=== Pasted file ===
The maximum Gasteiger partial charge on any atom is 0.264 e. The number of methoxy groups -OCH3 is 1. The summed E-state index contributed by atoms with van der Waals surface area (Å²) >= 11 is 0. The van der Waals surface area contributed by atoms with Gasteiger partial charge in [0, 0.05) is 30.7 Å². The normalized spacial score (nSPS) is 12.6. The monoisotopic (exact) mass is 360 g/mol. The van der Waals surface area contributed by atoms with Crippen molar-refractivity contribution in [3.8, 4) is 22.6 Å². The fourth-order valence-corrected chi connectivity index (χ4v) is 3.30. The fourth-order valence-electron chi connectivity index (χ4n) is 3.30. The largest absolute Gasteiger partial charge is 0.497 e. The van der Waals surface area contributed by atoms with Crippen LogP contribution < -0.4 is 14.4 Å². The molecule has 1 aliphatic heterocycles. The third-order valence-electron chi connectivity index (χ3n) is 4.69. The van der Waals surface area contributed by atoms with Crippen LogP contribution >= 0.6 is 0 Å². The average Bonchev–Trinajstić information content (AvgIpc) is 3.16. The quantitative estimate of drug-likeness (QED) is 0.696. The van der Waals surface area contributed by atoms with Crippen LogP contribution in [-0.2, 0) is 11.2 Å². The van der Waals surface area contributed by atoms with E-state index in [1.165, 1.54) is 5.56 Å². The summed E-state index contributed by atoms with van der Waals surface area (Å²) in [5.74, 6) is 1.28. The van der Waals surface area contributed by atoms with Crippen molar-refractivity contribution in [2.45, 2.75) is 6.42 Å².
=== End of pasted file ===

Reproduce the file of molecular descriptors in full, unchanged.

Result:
The maximum Gasteiger partial charge on any atom is 0.264 e. The number of methoxy groups -OCH3 is 1. The summed E-state index contributed by atoms with van der Waals surface area (Å²) >= 11 is 0. The van der Waals surface area contributed by atoms with Gasteiger partial charge in [0, 0.05) is 30.7 Å². The normalized spacial score (nSPS) is 12.6. The monoisotopic (exact) mass is 360 g/mol. The van der Waals surface area contributed by atoms with Crippen molar-refractivity contribution in [3.8, 4) is 22.6 Å². The fourth-order valence-corrected chi connectivity index (χ4v) is 3.30. The fourth-order valence-electron chi connectivity index (χ4n) is 3.30. The largest absolute Gasteiger partial charge is 0.497 e. The van der Waals surface area contributed by atoms with Crippen LogP contribution < -0.4 is 14.4 Å². The molecule has 1 aliphatic heterocycles. The third-order valence-electron chi connectivity index (χ3n) is 4.69. The van der Waals surface area contributed by atoms with Crippen LogP contribution >= 0.6 is 0 Å². The average Bonchev–Trinajstić information content (AvgIpc) is 3.16. The quantitative estimate of drug-likeness (QED) is 0.696. The van der Waals surface area contributed by atoms with Crippen LogP contribution in [-0.2, 0) is 11.2 Å². The van der Waals surface area contributed by atoms with E-state index in [1.165, 1.54) is 5.56 Å². The summed E-state index contributed by atoms with van der Waals surface area (Å²) in [5.74, 6) is 1.28. The van der Waals surface area contributed by atoms with Crippen molar-refractivity contribution in [2.45, 2.75) is 6.42 Å².